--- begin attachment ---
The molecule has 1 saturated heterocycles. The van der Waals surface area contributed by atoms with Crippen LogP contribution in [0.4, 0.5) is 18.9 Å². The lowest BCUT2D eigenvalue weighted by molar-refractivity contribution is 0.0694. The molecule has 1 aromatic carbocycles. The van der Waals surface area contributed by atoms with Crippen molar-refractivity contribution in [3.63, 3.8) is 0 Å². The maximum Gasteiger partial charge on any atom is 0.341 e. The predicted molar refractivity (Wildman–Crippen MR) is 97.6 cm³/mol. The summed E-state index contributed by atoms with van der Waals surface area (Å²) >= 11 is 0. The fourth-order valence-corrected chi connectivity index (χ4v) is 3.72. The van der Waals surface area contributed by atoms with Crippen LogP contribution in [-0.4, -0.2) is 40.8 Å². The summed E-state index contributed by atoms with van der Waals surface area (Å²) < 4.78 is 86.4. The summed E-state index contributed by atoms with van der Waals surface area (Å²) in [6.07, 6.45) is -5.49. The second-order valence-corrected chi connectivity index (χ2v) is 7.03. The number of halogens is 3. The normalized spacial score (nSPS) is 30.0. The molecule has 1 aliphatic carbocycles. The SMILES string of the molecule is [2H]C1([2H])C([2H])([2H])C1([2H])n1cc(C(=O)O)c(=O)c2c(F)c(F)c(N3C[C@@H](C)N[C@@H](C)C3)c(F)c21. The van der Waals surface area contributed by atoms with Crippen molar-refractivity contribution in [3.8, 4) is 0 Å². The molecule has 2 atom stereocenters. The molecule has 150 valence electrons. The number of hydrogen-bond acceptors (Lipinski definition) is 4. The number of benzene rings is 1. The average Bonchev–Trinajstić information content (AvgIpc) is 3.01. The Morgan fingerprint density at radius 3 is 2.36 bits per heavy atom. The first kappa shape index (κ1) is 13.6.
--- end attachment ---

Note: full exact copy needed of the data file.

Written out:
The molecule has 1 saturated heterocycles. The van der Waals surface area contributed by atoms with Crippen LogP contribution in [0.4, 0.5) is 18.9 Å². The lowest BCUT2D eigenvalue weighted by molar-refractivity contribution is 0.0694. The molecule has 1 aromatic carbocycles. The van der Waals surface area contributed by atoms with Crippen molar-refractivity contribution in [3.63, 3.8) is 0 Å². The maximum Gasteiger partial charge on any atom is 0.341 e. The predicted molar refractivity (Wildman–Crippen MR) is 97.6 cm³/mol. The summed E-state index contributed by atoms with van der Waals surface area (Å²) >= 11 is 0. The fourth-order valence-corrected chi connectivity index (χ4v) is 3.72. The van der Waals surface area contributed by atoms with Crippen LogP contribution in [-0.4, -0.2) is 40.8 Å². The summed E-state index contributed by atoms with van der Waals surface area (Å²) < 4.78 is 86.4. The summed E-state index contributed by atoms with van der Waals surface area (Å²) in [6.07, 6.45) is -5.49. The second-order valence-corrected chi connectivity index (χ2v) is 7.03. The number of halogens is 3. The normalized spacial score (nSPS) is 30.0. The molecule has 1 aliphatic carbocycles. The SMILES string of the molecule is [2H]C1([2H])C([2H])([2H])C1([2H])n1cc(C(=O)O)c(=O)c2c(F)c(F)c(N3C[C@@H](C)N[C@@H](C)C3)c(F)c21. The van der Waals surface area contributed by atoms with Crippen molar-refractivity contribution in [3.8, 4) is 0 Å². The molecule has 2 atom stereocenters. The molecule has 150 valence electrons. The number of hydrogen-bond acceptors (Lipinski definition) is 4. The number of benzene rings is 1. The average Bonchev–Trinajstić information content (AvgIpc) is 3.01. The Morgan fingerprint density at radius 3 is 2.36 bits per heavy atom. The first kappa shape index (κ1) is 13.6.